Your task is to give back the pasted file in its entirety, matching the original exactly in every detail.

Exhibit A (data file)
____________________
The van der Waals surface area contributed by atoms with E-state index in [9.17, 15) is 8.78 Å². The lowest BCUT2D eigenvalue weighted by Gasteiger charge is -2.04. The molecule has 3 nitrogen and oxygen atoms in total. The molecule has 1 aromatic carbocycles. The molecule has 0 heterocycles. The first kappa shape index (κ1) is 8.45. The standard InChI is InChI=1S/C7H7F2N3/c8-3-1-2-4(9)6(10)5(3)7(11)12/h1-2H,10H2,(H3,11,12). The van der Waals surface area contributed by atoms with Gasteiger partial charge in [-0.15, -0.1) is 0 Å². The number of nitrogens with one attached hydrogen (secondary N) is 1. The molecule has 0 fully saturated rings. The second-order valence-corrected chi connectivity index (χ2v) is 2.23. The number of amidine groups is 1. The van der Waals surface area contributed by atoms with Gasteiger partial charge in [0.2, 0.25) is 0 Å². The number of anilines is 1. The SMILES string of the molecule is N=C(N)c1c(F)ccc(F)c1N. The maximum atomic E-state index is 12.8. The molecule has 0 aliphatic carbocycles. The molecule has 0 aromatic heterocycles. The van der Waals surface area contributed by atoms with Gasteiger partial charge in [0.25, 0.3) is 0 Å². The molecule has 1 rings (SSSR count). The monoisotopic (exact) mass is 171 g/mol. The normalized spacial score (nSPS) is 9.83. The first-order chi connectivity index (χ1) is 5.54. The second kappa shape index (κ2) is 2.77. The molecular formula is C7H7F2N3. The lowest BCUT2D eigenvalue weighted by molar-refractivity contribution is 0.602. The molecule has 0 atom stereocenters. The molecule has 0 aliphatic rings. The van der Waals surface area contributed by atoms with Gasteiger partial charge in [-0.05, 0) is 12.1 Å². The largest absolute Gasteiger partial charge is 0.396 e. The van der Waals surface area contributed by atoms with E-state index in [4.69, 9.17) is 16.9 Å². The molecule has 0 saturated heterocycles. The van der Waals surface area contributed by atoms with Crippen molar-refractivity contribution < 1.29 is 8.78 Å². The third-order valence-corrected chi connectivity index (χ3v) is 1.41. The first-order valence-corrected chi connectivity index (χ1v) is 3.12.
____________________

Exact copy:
The van der Waals surface area contributed by atoms with E-state index in [9.17, 15) is 8.78 Å². The lowest BCUT2D eigenvalue weighted by Gasteiger charge is -2.04. The molecule has 3 nitrogen and oxygen atoms in total. The molecule has 1 aromatic carbocycles. The molecule has 0 heterocycles. The first kappa shape index (κ1) is 8.45. The standard InChI is InChI=1S/C7H7F2N3/c8-3-1-2-4(9)6(10)5(3)7(11)12/h1-2H,10H2,(H3,11,12). The van der Waals surface area contributed by atoms with Gasteiger partial charge in [-0.15, -0.1) is 0 Å². The number of nitrogens with one attached hydrogen (secondary N) is 1. The molecule has 0 fully saturated rings. The second-order valence-corrected chi connectivity index (χ2v) is 2.23. The number of amidine groups is 1. The van der Waals surface area contributed by atoms with Gasteiger partial charge in [0.2, 0.25) is 0 Å². The number of anilines is 1. The SMILES string of the molecule is N=C(N)c1c(F)ccc(F)c1N. The maximum atomic E-state index is 12.8. The molecule has 0 aliphatic carbocycles. The molecule has 0 aromatic heterocycles. The van der Waals surface area contributed by atoms with Gasteiger partial charge in [0.25, 0.3) is 0 Å². The molecule has 1 rings (SSSR count). The monoisotopic (exact) mass is 171 g/mol. The normalized spacial score (nSPS) is 9.83. The first-order chi connectivity index (χ1) is 5.54. The second kappa shape index (κ2) is 2.77. The molecular formula is C7H7F2N3. The lowest BCUT2D eigenvalue weighted by molar-refractivity contribution is 0.602. The molecule has 0 atom stereocenters. The molecule has 0 aliphatic rings. The van der Waals surface area contributed by atoms with Gasteiger partial charge in [-0.05, 0) is 12.1 Å². The largest absolute Gasteiger partial charge is 0.396 e. The van der Waals surface area contributed by atoms with E-state index in [4.69, 9.17) is 16.9 Å². The molecule has 0 saturated heterocycles. The van der Waals surface area contributed by atoms with Crippen molar-refractivity contribution < 1.29 is 8.78 Å². The third-order valence-corrected chi connectivity index (χ3v) is 1.41. The first-order valence-corrected chi connectivity index (χ1v) is 3.12.